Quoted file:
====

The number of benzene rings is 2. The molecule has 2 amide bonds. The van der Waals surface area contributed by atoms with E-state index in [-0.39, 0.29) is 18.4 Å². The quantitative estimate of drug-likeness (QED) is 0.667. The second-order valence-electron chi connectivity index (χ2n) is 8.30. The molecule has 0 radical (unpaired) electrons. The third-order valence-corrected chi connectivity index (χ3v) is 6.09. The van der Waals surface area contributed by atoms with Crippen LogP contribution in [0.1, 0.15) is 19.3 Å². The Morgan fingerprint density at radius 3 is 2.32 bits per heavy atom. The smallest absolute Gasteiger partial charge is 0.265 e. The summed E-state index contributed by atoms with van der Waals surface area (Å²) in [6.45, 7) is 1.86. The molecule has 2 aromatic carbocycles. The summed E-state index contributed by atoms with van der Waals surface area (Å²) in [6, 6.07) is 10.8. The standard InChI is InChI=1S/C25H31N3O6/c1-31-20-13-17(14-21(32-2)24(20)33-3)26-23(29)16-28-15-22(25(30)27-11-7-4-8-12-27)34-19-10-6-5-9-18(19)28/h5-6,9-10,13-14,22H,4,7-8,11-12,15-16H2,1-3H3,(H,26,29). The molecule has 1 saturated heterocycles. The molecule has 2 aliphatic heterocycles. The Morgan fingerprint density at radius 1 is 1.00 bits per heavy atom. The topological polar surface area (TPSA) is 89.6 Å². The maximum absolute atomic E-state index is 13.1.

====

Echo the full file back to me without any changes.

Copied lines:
The number of benzene rings is 2. The molecule has 2 amide bonds. The van der Waals surface area contributed by atoms with E-state index in [-0.39, 0.29) is 18.4 Å². The quantitative estimate of drug-likeness (QED) is 0.667. The second-order valence-electron chi connectivity index (χ2n) is 8.30. The molecule has 0 radical (unpaired) electrons. The third-order valence-corrected chi connectivity index (χ3v) is 6.09. The van der Waals surface area contributed by atoms with Crippen LogP contribution in [0.1, 0.15) is 19.3 Å². The Morgan fingerprint density at radius 3 is 2.32 bits per heavy atom. The smallest absolute Gasteiger partial charge is 0.265 e. The summed E-state index contributed by atoms with van der Waals surface area (Å²) in [6.45, 7) is 1.86. The molecule has 2 aromatic carbocycles. The summed E-state index contributed by atoms with van der Waals surface area (Å²) in [6, 6.07) is 10.8. The standard InChI is InChI=1S/C25H31N3O6/c1-31-20-13-17(14-21(32-2)24(20)33-3)26-23(29)16-28-15-22(25(30)27-11-7-4-8-12-27)34-19-10-6-5-9-18(19)28/h5-6,9-10,13-14,22H,4,7-8,11-12,15-16H2,1-3H3,(H,26,29). The molecule has 1 saturated heterocycles. The molecule has 2 aliphatic heterocycles. The Morgan fingerprint density at radius 1 is 1.00 bits per heavy atom. The topological polar surface area (TPSA) is 89.6 Å². The maximum absolute atomic E-state index is 13.1.